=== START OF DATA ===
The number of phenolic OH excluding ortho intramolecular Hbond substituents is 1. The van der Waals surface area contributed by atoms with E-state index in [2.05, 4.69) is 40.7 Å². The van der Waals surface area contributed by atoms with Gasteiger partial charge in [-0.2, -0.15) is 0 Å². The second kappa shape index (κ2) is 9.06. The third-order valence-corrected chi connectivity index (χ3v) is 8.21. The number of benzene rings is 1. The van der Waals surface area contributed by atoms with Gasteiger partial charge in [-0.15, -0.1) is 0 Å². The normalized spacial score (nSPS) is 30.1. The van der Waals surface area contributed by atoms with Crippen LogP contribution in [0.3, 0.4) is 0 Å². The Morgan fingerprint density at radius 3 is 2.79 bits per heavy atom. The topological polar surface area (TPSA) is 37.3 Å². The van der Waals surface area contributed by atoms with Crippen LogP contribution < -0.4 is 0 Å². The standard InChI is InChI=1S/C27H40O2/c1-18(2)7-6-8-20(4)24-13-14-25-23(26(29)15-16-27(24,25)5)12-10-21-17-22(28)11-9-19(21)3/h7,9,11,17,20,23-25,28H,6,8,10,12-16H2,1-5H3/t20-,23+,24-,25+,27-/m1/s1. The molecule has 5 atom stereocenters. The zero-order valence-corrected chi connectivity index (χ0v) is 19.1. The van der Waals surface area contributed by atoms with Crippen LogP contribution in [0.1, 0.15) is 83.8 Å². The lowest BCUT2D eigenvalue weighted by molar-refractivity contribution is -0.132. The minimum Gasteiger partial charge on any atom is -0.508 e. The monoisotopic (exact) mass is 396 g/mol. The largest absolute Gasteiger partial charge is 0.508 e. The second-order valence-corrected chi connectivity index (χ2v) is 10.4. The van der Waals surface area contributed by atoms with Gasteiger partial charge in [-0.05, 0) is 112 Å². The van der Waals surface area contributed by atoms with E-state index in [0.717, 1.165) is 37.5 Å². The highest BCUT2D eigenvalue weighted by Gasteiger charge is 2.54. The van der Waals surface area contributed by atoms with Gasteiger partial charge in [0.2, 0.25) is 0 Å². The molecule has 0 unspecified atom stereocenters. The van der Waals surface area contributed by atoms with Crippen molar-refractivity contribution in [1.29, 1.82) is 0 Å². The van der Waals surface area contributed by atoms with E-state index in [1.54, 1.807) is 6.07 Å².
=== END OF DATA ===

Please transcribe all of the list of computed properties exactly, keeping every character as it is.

The number of phenolic OH excluding ortho intramolecular Hbond substituents is 1. The van der Waals surface area contributed by atoms with E-state index in [2.05, 4.69) is 40.7 Å². The van der Waals surface area contributed by atoms with Gasteiger partial charge in [-0.2, -0.15) is 0 Å². The second kappa shape index (κ2) is 9.06. The third-order valence-corrected chi connectivity index (χ3v) is 8.21. The number of benzene rings is 1. The van der Waals surface area contributed by atoms with Gasteiger partial charge in [-0.15, -0.1) is 0 Å². The normalized spacial score (nSPS) is 30.1. The van der Waals surface area contributed by atoms with Crippen LogP contribution in [0.3, 0.4) is 0 Å². The Morgan fingerprint density at radius 3 is 2.79 bits per heavy atom. The topological polar surface area (TPSA) is 37.3 Å². The van der Waals surface area contributed by atoms with Crippen LogP contribution < -0.4 is 0 Å². The standard InChI is InChI=1S/C27H40O2/c1-18(2)7-6-8-20(4)24-13-14-25-23(26(29)15-16-27(24,25)5)12-10-21-17-22(28)11-9-19(21)3/h7,9,11,17,20,23-25,28H,6,8,10,12-16H2,1-5H3/t20-,23+,24-,25+,27-/m1/s1. The molecule has 5 atom stereocenters. The zero-order valence-corrected chi connectivity index (χ0v) is 19.1. The van der Waals surface area contributed by atoms with Crippen LogP contribution in [0.1, 0.15) is 83.8 Å². The lowest BCUT2D eigenvalue weighted by molar-refractivity contribution is -0.132. The minimum Gasteiger partial charge on any atom is -0.508 e. The monoisotopic (exact) mass is 396 g/mol. The largest absolute Gasteiger partial charge is 0.508 e. The second-order valence-corrected chi connectivity index (χ2v) is 10.4. The van der Waals surface area contributed by atoms with Gasteiger partial charge in [-0.05, 0) is 112 Å². The van der Waals surface area contributed by atoms with E-state index in [0.717, 1.165) is 37.5 Å². The highest BCUT2D eigenvalue weighted by Gasteiger charge is 2.54. The van der Waals surface area contributed by atoms with Gasteiger partial charge in [0.2, 0.25) is 0 Å². The molecule has 0 unspecified atom stereocenters. The van der Waals surface area contributed by atoms with Crippen molar-refractivity contribution in [1.29, 1.82) is 0 Å². The van der Waals surface area contributed by atoms with E-state index in [1.54, 1.807) is 6.07 Å².